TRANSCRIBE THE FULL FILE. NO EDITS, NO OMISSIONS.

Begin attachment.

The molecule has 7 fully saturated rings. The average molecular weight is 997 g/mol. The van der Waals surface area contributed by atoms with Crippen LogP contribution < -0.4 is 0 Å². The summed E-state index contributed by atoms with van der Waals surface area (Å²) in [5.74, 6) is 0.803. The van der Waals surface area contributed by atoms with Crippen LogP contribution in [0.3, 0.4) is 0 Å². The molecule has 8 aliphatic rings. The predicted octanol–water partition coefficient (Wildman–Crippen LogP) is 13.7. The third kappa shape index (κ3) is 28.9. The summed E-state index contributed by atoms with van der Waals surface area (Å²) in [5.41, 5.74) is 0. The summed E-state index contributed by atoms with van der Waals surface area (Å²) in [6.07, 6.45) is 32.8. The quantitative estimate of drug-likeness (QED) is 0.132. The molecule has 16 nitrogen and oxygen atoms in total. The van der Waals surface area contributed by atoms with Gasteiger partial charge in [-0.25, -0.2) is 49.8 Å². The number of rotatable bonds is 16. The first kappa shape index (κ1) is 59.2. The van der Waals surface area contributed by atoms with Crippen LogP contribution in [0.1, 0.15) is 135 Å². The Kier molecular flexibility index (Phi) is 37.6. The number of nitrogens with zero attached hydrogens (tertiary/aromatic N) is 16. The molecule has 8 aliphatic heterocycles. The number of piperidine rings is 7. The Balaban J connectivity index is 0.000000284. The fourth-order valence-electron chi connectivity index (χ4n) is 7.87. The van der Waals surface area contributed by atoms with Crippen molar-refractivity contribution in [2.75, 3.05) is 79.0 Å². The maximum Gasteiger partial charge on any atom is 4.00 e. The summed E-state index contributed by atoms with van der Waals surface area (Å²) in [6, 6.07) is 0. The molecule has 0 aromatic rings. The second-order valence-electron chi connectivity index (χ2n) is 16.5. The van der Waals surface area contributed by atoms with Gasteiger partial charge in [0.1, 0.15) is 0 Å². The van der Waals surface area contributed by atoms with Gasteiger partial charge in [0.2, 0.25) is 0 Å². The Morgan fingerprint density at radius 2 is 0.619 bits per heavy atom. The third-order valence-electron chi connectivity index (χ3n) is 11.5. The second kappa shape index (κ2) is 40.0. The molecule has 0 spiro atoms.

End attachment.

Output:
The molecule has 7 fully saturated rings. The average molecular weight is 997 g/mol. The van der Waals surface area contributed by atoms with Crippen LogP contribution < -0.4 is 0 Å². The summed E-state index contributed by atoms with van der Waals surface area (Å²) in [5.74, 6) is 0.803. The van der Waals surface area contributed by atoms with Crippen LogP contribution in [0.3, 0.4) is 0 Å². The molecule has 8 aliphatic rings. The predicted octanol–water partition coefficient (Wildman–Crippen LogP) is 13.7. The third kappa shape index (κ3) is 28.9. The summed E-state index contributed by atoms with van der Waals surface area (Å²) in [5.41, 5.74) is 0. The summed E-state index contributed by atoms with van der Waals surface area (Å²) in [6.07, 6.45) is 32.8. The quantitative estimate of drug-likeness (QED) is 0.132. The molecule has 16 nitrogen and oxygen atoms in total. The van der Waals surface area contributed by atoms with Gasteiger partial charge in [-0.25, -0.2) is 49.8 Å². The number of rotatable bonds is 16. The first kappa shape index (κ1) is 59.2. The van der Waals surface area contributed by atoms with Crippen LogP contribution in [0.1, 0.15) is 135 Å². The Kier molecular flexibility index (Phi) is 37.6. The number of nitrogens with zero attached hydrogens (tertiary/aromatic N) is 16. The molecule has 8 aliphatic heterocycles. The number of piperidine rings is 7. The Balaban J connectivity index is 0.000000284. The fourth-order valence-electron chi connectivity index (χ4n) is 7.87. The van der Waals surface area contributed by atoms with Crippen molar-refractivity contribution in [2.75, 3.05) is 79.0 Å². The maximum Gasteiger partial charge on any atom is 4.00 e. The summed E-state index contributed by atoms with van der Waals surface area (Å²) in [6, 6.07) is 0. The molecule has 0 aromatic rings. The second-order valence-electron chi connectivity index (χ2n) is 16.5. The van der Waals surface area contributed by atoms with Gasteiger partial charge in [0.1, 0.15) is 0 Å². The van der Waals surface area contributed by atoms with Gasteiger partial charge in [0.2, 0.25) is 0 Å². The Morgan fingerprint density at radius 2 is 0.619 bits per heavy atom. The third-order valence-electron chi connectivity index (χ3n) is 11.5. The second kappa shape index (κ2) is 40.0. The molecule has 0 spiro atoms.